As the 60s drew to a close, one of the most successful songwriting partnerships of the decade, Burt Bacharach and Hal David, had one more UK number 1 in the bag, thanks to enigmatic US country music singer-songwriter Bobbie Gentry. The shocking Je t’aime… moi non plus made way after only a week for a more typical pop song, I’ll Never Fall in Love Again, making Gentry the final female artist to have a UK number 1 in the 60s.
A year previous, Bacharach and David had been asked to write the score for the musical Promises Promises, which was based on the 1960 comedy film The Apartment. David Merrick felt his production was missing a catchy song in the middle of the second act. Unfortunately, Bacharach was in hospital with pneumonia and unable to work his magic on a tune, but David didn’t waste time in coming up with some lyrics, and inspired by his friend, he wrote the line ‘What do you get when you kiss a girl?/You get enough germs to catch pneumonia/After you do, she’ll never phone you.’
Bacharach loved it, and as soon as he was well enough, he composed the tune, quicker, he said, than anything else he’d ever written. I’ll Never Fall in Love Again was ready for the Broadway premiere of Promises Promises on 1 December 1968, and, sung by Jill O’Hara and Jerry Orbach, became the most famous song of the show.
As always, singers queued up to record a Bacharach and David song, and it had even more hitmaking potential than usual as it was already popular. Johnny Mathis was first, in May 1969, then Bacharach, with female singers, shortly after. But it took trailblazing Bobbie Gentry, who was at the height of her popularity in the UK, to get it to number 1 here.
Gentry was born Roberta Lee Streeter on 27 July 1942 near Woodland in Chickasaw County, Mississippi. Her parents divorced soon after birth and her mother moved away, so Streeter was raised on her paternal grandparents’ farm. She loved music from a young age, so much so that her grandmother traded one of their cows for a neighbour’s piano. Aged seven, she composed her first song on it, My Dog Sergeant Is a Good Dog… aww.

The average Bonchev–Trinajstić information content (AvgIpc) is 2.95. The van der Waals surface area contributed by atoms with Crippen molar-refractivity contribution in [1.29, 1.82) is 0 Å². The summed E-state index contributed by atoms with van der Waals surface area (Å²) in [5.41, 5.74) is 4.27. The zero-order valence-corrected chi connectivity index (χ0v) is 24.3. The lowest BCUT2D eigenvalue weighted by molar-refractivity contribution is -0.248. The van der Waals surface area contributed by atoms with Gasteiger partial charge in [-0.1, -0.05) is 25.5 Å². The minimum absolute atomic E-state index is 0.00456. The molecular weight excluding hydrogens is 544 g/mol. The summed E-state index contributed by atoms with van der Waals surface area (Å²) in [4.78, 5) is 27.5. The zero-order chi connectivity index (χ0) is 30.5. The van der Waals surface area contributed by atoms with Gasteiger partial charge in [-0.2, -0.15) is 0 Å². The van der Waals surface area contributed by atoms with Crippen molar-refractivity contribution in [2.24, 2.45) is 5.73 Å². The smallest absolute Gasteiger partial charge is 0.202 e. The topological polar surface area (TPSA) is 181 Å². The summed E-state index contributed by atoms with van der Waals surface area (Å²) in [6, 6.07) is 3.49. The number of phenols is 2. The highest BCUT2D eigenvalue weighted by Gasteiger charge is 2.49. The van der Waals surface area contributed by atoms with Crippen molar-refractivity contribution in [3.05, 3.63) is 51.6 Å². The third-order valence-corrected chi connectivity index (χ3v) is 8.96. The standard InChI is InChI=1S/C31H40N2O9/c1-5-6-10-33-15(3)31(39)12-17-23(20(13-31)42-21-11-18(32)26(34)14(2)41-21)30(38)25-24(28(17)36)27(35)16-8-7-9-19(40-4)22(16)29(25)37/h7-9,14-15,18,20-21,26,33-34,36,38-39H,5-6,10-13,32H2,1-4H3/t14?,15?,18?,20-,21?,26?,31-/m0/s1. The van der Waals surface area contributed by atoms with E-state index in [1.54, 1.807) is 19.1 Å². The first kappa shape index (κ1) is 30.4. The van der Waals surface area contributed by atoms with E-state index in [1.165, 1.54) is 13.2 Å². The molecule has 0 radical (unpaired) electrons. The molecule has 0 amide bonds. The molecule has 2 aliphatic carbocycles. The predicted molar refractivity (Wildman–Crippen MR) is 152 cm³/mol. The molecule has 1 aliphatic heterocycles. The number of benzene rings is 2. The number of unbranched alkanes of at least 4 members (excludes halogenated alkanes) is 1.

While at school she taught herself to play the guitar, bass, banjo and vibraphone. Aged 13, she moved away from Chickasaw County to live with her mother in California, but she never forgot her childhood home, and based most of her material from place names around there.
Upon graduating in 1960 she chose her stage name, which was inspired by the 1952 film Ruby Gentry. The heroine of the movie was a girl born into poverty but determined to be successful. Bobbie Gentry meant business.
She started out at local country clubs, and upon moving to Los Angeles to major in philosophy, Gentry would occasionally perform in nightclubs. Blessed with a distinctive beauty, she also worked as a fashion model. She transferred to Los Angeles Conservatory of Music to develop her songwriting. Then in 1967, Capitol Records executive Kelly Gordon heard a demo tape that featured her self-penned Ode to Billie Joe.
Set to nothing more than Gentry strumming a guitar and a string arrangement added after she was signed, this unique tale of a family’s indifference to the news of a local boy’s suicide topped the Billboard chart in the US and made it to number 13 in the UK too. Such was its impact, the Tallahatchie Bridge that Billy Joe jumped off became a popular suicide spot, despite only being 20ft high.
Gentry was catapulted to fame. Her debut album that shared the name of her debut single knocked Sgt. Pepper’s Lonely Hearts Club Band off the top of the US charts, and she won three Grammy Awards in 1967. And what an inspiration for women – a female artist writing and producing her own material (even if, as Gentry alleged, her name was replaced by male producers in the credits) was extremely rare back then.
Although her second album, The Delta Sweete (1968) didn’t perform as well, the concept album based on life in the Deep South was loved by critics, and it was around this time the UK really took to Gentry. She even had her own BBC series, despite the fact none of her singles and albums were charting here. She also released a joint album with Glenn Campbell that year, too.